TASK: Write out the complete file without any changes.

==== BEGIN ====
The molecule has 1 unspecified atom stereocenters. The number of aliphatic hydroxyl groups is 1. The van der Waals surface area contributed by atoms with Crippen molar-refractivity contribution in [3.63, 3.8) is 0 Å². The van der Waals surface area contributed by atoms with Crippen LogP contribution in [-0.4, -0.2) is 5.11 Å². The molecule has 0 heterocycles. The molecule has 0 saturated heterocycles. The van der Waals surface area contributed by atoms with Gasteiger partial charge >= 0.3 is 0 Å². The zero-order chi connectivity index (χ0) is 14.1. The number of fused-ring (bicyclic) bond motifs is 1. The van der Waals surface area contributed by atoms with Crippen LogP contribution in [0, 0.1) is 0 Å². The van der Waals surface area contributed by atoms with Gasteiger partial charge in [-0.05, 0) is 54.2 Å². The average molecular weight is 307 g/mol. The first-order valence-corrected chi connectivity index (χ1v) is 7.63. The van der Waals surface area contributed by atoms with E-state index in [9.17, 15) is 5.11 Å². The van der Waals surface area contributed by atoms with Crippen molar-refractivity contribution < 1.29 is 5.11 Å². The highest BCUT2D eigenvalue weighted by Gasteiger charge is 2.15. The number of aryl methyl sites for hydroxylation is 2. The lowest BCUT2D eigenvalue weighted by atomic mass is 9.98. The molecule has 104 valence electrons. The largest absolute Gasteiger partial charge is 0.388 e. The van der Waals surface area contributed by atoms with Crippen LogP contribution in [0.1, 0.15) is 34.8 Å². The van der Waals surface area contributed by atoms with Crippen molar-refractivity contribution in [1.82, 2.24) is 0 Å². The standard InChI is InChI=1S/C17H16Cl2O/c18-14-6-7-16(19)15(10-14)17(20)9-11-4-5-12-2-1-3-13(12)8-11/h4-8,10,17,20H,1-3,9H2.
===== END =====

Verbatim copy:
The molecule has 1 unspecified atom stereocenters. The number of aliphatic hydroxyl groups is 1. The van der Waals surface area contributed by atoms with Crippen molar-refractivity contribution in [3.63, 3.8) is 0 Å². The van der Waals surface area contributed by atoms with Crippen LogP contribution in [-0.4, -0.2) is 5.11 Å². The molecule has 0 heterocycles. The molecule has 0 saturated heterocycles. The van der Waals surface area contributed by atoms with Gasteiger partial charge >= 0.3 is 0 Å². The zero-order chi connectivity index (χ0) is 14.1. The number of fused-ring (bicyclic) bond motifs is 1. The van der Waals surface area contributed by atoms with Crippen LogP contribution in [0, 0.1) is 0 Å². The van der Waals surface area contributed by atoms with Gasteiger partial charge in [-0.05, 0) is 54.2 Å². The average molecular weight is 307 g/mol. The first-order valence-corrected chi connectivity index (χ1v) is 7.63. The van der Waals surface area contributed by atoms with E-state index in [9.17, 15) is 5.11 Å². The van der Waals surface area contributed by atoms with Crippen molar-refractivity contribution < 1.29 is 5.11 Å². The highest BCUT2D eigenvalue weighted by Gasteiger charge is 2.15. The number of aryl methyl sites for hydroxylation is 2. The lowest BCUT2D eigenvalue weighted by atomic mass is 9.98. The molecule has 104 valence electrons. The largest absolute Gasteiger partial charge is 0.388 e. The van der Waals surface area contributed by atoms with Crippen LogP contribution in [0.1, 0.15) is 34.8 Å². The van der Waals surface area contributed by atoms with Crippen molar-refractivity contribution in [1.82, 2.24) is 0 Å². The standard InChI is InChI=1S/C17H16Cl2O/c18-14-6-7-16(19)15(10-14)17(20)9-11-4-5-12-2-1-3-13(12)8-11/h4-8,10,17,20H,1-3,9H2.